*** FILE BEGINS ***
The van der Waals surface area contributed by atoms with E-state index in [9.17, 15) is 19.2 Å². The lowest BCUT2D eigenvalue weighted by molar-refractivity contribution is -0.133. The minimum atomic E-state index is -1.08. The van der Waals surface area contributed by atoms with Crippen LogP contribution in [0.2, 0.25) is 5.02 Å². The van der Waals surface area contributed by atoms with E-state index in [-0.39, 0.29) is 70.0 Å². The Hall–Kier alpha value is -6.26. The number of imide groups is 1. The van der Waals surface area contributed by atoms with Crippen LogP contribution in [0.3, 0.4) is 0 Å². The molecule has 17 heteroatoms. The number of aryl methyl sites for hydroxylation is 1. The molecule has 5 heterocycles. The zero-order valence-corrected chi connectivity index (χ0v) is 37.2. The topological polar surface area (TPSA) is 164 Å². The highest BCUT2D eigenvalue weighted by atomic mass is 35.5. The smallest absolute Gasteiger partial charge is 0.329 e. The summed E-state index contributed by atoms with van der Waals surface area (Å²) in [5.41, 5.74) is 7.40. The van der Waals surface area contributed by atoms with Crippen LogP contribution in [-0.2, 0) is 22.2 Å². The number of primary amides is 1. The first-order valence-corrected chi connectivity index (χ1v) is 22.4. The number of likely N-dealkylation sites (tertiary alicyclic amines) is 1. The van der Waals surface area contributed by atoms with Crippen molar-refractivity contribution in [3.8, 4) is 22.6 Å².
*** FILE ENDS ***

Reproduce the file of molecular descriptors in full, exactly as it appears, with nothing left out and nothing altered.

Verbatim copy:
The van der Waals surface area contributed by atoms with E-state index in [9.17, 15) is 19.2 Å². The lowest BCUT2D eigenvalue weighted by molar-refractivity contribution is -0.133. The minimum atomic E-state index is -1.08. The van der Waals surface area contributed by atoms with Crippen LogP contribution in [0.2, 0.25) is 5.02 Å². The van der Waals surface area contributed by atoms with E-state index in [-0.39, 0.29) is 70.0 Å². The Hall–Kier alpha value is -6.26. The number of imide groups is 1. The van der Waals surface area contributed by atoms with Crippen LogP contribution in [0.3, 0.4) is 0 Å². The molecule has 17 heteroatoms. The number of aryl methyl sites for hydroxylation is 1. The molecule has 5 heterocycles. The zero-order valence-corrected chi connectivity index (χ0v) is 37.2. The topological polar surface area (TPSA) is 164 Å². The highest BCUT2D eigenvalue weighted by atomic mass is 35.5. The smallest absolute Gasteiger partial charge is 0.329 e. The summed E-state index contributed by atoms with van der Waals surface area (Å²) in [5.41, 5.74) is 7.40. The van der Waals surface area contributed by atoms with Crippen LogP contribution in [-0.2, 0) is 22.2 Å². The number of primary amides is 1. The first-order valence-corrected chi connectivity index (χ1v) is 22.4. The number of likely N-dealkylation sites (tertiary alicyclic amines) is 1. The van der Waals surface area contributed by atoms with Crippen molar-refractivity contribution in [3.8, 4) is 22.6 Å².